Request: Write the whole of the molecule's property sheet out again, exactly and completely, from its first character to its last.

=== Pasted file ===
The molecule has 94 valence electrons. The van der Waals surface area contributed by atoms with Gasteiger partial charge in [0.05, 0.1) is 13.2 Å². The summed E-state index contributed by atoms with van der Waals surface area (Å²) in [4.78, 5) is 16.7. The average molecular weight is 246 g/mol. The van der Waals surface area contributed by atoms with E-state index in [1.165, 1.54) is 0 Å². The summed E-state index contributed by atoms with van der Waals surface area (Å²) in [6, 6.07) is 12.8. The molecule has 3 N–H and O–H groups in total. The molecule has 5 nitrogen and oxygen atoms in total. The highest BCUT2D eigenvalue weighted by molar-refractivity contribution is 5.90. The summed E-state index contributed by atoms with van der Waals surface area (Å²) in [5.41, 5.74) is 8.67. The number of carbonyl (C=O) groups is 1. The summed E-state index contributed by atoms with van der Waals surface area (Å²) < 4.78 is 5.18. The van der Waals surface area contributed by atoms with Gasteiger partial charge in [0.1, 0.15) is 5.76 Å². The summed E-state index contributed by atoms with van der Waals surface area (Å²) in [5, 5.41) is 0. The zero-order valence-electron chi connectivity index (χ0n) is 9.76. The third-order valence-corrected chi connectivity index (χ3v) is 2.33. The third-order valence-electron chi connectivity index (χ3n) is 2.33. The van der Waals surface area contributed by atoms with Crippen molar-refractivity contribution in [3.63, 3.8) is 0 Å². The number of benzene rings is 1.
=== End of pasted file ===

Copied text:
The molecule has 94 valence electrons. The van der Waals surface area contributed by atoms with Gasteiger partial charge in [0.05, 0.1) is 13.2 Å². The summed E-state index contributed by atoms with van der Waals surface area (Å²) in [4.78, 5) is 16.7. The average molecular weight is 246 g/mol. The van der Waals surface area contributed by atoms with E-state index in [1.165, 1.54) is 0 Å². The summed E-state index contributed by atoms with van der Waals surface area (Å²) in [6, 6.07) is 12.8. The molecule has 3 N–H and O–H groups in total. The molecule has 5 nitrogen and oxygen atoms in total. The highest BCUT2D eigenvalue weighted by molar-refractivity contribution is 5.90. The summed E-state index contributed by atoms with van der Waals surface area (Å²) in [5.41, 5.74) is 8.67. The number of carbonyl (C=O) groups is 1. The summed E-state index contributed by atoms with van der Waals surface area (Å²) < 4.78 is 5.18. The van der Waals surface area contributed by atoms with Gasteiger partial charge in [0.1, 0.15) is 5.76 Å². The summed E-state index contributed by atoms with van der Waals surface area (Å²) in [5, 5.41) is 0. The zero-order valence-electron chi connectivity index (χ0n) is 9.76. The third-order valence-corrected chi connectivity index (χ3v) is 2.33. The third-order valence-electron chi connectivity index (χ3n) is 2.33. The van der Waals surface area contributed by atoms with Crippen molar-refractivity contribution in [3.63, 3.8) is 0 Å². The number of benzene rings is 1.